24. ^ a b Dart, John (September 25, 2002). "'Beam me up' theology—The Debate Over 'Left Behind'". Christian Century Foundation. Archived from the original on April 2, 2015. Retrieved April 1, 2015.
  25. ^ McLaren, Brian (May 9, 2006). "Brian McLaren on the Da Vinci Code". Grace Fellowship. Sojourners Magazine. Archived from the original on April 2, 2015. Retrieved April 1, 2015.
  26. ^ Rossing, Barbara R. (March 1, 2007). The Rapture Exposed. Basic Books. ISBN 978-0-465-00496-6.
  27. ^ a b John Cloud and Rancho Mirage. "Meet the Prophet Archived 2008-12-01 at the Wayback Machine". Time. June 23, 2002.
  28. ^ John W. Whitehead. "God So Loved the World that He Gave Us World War III Archived 2008-01-12 at the Wayback Machine". OldSpeak. July 1, 2004.
  29. ^ "Re-Sacralizing Violence in Left Behind". girardianlectionary.net. Archived from the original on November 19, 2007. Retrieved August 6, 2023.
  30. ^ "Left Behind" and the Corruption of Biblical Interpretation". Archived from the original on June 2, 2015. Retrieved May 12, 2015.
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  32. ^ clarionledger.com: Audition for TV role or be 'Left Behind' Archived July 1, 2001, at archive.today
  33. ^ "End-Times Thriller Left Behind II: Tribulation Force Ousts Spider-Man Over the Weekend to Become the #1 Selling Video Overall on Amazon.com". Manta. Retrieved October 4, 2014.
  34. ^ Hendrix, Grady (December 1, 2005). "How to end the world on a budget". Slate Magazine. Archived from the original on January 26, 2020. Retrieved January 26, 2020.
  35. ^ "Cloud Ten Plans Big Budget Left Behind Remake" (PDF). October 13, 2010. Archived from the original (PDF) on October 27, 2011. Retrieved January 18, 2015.
  36. ^ "Left Behind". Archived from the original on October 3, 2014. Retrieved October 4, 2014.
  37. ^ "'Left Behind' Author Tim LaHaye Worked on Gen X Apocalyptic Film 'Vanished' Before His Death". August 13, 2016. Archived from the original on September 4, 2022. Retrieved June 1, 2022.
  38. ^ "LB2 Day 1 | FINALLY!! | By Left Behind | Facebook". www.facebook.com. Archived from the original on January 12, 2023. Retrieved August 6, 2023.
  39. ^ Jacobs, Stephen (2015). "Simulating the Apocalypse. Theology and Structure of the Left Behind Games". Online – Heidelberg Journal of Religions on the Internet. 7. doi:10.11588/rel.2015.0.18509. Archived from the original on June 16, 2022. Retrieved June 23, 2022.
  40. ^ "Critics blast 'Left Behind'". USA Today. December 14, 2006. Archived from the original on August 31, 2010. Retrieved May 7, 2010.
  41. ^ "Left Behind: Eternal Forces – The Video Game". Adl.org. Archived from the original on March 7, 2012.
  42. ^ "Left Behind: Eternal Forces Review". IGN. November 14, 2006. Archived from the original on June 17, 2012. Retrieved October 27, 2007.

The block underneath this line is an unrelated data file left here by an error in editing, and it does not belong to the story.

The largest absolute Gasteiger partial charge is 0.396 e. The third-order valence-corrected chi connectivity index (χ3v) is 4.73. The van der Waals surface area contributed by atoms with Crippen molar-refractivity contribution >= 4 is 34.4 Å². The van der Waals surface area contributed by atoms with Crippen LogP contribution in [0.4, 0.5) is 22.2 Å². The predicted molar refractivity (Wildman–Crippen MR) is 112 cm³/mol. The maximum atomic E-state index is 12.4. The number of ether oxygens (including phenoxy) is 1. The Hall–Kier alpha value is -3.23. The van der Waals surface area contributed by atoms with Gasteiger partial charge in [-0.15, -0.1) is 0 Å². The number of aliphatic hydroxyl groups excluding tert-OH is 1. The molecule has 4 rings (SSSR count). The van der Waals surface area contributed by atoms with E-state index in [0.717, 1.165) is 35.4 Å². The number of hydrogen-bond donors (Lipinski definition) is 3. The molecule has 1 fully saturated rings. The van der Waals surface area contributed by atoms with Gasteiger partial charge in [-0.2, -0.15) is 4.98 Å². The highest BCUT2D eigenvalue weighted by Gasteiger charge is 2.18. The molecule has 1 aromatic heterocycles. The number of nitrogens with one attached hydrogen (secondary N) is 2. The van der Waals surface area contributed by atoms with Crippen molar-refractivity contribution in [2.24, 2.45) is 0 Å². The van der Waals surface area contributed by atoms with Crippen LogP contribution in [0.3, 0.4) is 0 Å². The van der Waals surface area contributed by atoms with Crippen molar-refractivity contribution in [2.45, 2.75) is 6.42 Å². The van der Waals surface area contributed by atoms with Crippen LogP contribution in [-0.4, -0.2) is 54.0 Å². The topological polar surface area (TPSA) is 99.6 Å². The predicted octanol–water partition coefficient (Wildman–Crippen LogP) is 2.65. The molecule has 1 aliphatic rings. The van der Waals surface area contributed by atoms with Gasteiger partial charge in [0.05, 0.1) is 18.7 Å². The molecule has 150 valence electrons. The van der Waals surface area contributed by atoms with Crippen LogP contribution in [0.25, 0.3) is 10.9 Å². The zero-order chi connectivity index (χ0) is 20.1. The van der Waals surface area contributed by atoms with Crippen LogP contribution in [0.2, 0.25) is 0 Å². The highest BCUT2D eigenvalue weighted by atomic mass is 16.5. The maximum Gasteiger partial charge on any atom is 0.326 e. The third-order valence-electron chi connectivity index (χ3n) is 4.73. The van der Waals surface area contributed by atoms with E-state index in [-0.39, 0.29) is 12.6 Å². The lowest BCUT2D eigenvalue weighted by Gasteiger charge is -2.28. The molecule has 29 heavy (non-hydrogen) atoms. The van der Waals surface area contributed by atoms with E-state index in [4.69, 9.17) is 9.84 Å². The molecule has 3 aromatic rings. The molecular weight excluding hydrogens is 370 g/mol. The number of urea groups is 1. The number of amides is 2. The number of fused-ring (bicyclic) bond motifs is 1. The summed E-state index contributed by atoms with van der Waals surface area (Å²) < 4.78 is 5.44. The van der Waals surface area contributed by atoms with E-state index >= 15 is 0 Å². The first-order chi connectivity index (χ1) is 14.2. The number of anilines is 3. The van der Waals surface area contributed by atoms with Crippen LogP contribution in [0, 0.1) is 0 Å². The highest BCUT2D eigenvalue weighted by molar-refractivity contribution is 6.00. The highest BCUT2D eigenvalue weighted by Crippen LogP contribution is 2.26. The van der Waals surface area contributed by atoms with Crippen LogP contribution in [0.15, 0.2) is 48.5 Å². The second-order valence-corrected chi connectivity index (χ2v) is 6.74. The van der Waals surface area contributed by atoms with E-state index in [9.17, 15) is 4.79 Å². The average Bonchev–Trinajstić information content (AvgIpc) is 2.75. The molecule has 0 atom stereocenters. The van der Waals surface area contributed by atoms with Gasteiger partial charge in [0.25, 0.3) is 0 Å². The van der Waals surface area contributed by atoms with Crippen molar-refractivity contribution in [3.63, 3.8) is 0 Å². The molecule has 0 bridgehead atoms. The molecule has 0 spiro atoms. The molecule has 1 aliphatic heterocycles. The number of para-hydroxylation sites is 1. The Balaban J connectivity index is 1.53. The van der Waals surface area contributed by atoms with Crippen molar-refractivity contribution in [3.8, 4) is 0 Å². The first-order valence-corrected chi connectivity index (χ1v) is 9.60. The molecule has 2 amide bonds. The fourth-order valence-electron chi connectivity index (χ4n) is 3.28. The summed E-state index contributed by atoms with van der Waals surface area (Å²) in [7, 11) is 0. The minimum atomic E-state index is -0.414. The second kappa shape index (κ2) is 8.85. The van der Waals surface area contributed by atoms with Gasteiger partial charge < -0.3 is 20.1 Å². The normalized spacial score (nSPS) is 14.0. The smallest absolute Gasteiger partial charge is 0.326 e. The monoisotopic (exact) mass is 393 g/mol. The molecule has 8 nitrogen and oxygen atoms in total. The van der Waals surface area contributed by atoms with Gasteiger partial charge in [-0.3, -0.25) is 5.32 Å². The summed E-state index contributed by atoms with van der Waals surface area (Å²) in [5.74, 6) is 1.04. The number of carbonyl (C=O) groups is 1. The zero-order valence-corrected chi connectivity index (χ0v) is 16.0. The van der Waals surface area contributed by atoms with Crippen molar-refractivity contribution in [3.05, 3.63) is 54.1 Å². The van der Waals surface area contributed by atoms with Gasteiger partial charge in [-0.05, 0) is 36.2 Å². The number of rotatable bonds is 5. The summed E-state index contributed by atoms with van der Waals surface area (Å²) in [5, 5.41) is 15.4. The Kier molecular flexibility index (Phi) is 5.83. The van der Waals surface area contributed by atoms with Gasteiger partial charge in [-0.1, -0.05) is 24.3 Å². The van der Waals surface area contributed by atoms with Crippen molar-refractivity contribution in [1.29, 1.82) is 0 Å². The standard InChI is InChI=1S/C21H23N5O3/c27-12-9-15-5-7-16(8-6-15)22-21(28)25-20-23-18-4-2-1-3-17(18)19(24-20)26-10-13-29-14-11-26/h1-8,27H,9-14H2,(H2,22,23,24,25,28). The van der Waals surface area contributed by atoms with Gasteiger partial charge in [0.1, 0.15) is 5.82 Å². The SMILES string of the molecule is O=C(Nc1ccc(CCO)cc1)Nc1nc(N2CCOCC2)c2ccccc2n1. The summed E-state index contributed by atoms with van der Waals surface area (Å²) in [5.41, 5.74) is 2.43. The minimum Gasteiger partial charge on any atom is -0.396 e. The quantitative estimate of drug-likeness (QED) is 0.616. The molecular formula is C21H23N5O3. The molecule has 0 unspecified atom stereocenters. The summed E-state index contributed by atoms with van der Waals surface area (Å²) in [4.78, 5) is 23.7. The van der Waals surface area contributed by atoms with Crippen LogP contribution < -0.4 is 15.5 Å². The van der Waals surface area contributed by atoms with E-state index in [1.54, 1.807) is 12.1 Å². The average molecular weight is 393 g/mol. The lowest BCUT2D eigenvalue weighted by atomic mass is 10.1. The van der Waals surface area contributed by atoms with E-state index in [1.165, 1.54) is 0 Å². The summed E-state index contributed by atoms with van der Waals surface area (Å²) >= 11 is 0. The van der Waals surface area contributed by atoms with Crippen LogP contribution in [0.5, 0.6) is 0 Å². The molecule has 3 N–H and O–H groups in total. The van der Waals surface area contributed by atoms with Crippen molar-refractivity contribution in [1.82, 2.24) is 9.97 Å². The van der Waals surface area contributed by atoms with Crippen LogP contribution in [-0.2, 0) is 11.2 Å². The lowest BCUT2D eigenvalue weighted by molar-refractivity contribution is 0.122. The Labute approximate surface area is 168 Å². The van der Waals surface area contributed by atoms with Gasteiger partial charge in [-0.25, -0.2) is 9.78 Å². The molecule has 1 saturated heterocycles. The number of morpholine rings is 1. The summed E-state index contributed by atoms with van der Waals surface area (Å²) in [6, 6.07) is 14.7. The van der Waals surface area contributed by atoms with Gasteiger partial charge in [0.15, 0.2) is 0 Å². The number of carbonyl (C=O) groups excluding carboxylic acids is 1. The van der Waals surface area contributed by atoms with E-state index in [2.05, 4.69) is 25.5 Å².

43. ^ "Reviews: Games: Left Behind: Eternal Forces". Artstechnica. December 14, 2006. p. 1. Archived from the original on December 4, 2008. Retrieved June 14, 2017.
  44. ^ "Left Behind: Eternal Forces Review". GameSpy. Archived from the original on August 25, 2012. Retrieved October 27, 2007.
  45. ^ Lelchuk, Ilene (January 9, 2011). "'Convert or die' game divides Christians / Some ask Wal-Mart to drop Left Behind". The San Francisco Chronicle. Archived from the original on October 18, 2011. Retrieved November 15, 2018.
  46. ^ "LB Games – Newsletter". Archived from the original on October 11, 2007. Retrieved October 27, 2007.

Further reading

  • DeMar, Gary, Left Behind: Separating Fact from Fiction. Powder Springs, Georgia, 2009. ISBN 0-915815-38-9
  • Eford, James M. Left Behind? What the Bible Really Says about the End Times. Macon, Georgia, Smyth & Helys, 2006. ISBN 1-57312-461-3
  • Forbes, Bruce David and Jeanne Halgren Kilde (eds.), Rapture, Revelation, and the End Times: Exploring the Left Behind Series. New York: Palgrave Macmillan, 2004. ISBN 1-4039-6525-0
  • Frykholm, Amy Johnson. Rapture Culture: Left Behind in Evangelical America. Oxford University Press, 2004. ISBN 0-19-515983-7
  • Monahan, Torin. (2008). "Marketing the Beast: Left Behind and the Apocalypse Industry" (PDF). Media, Culture & Society. 30 (6): 813–830. CiteSeerX doi:10.1177/0163443708096095. S2CID 143404910. Archived (PDF) from the original on August 1, 2019. Retrieved January 28, 2015.
  • Olson, Carl E. Will Catholics be Left Behind? San Francisco, Ignatius Press, 2003. ISBN 0-898709-50-4
  • Standaert, Michael, 2006 Skipping Towards Armageddon: The Politics and Propaganda of the Left Behind Novels and the LaHaye Empire (Soft Skull Press)
  • Rossing, Barbara R., The Rapture Exposed: The Message of Hope in the Book of Revelation, New York: Basic Books, 2004. ISBN 0-8133-4314-3
  • Shuck, Glenn W. Marks Of The Beast: The Left Behind Novels And The Struggle For Evangelical Identity. New York University Press, 2004. ISBN 0-8147-4005-7
  • Gribben, Crawford, Rapture Fiction and the Evangelical Crisis. Evangelical Press, 2006. ISBN 0-85234-610-7.
  • Snow Flesher, LeAnn, Left Behind? The Facts Behind the Fiction. Valley Forge, Judson Press, 2006. ISBN 0-8170-1490-X
  • Tuley, Glenn, Not Left Behind: A Tribulation Survival Manual. Bedford, TX, Burkhart Books, 2015. ISBN 978-1-940359-25-0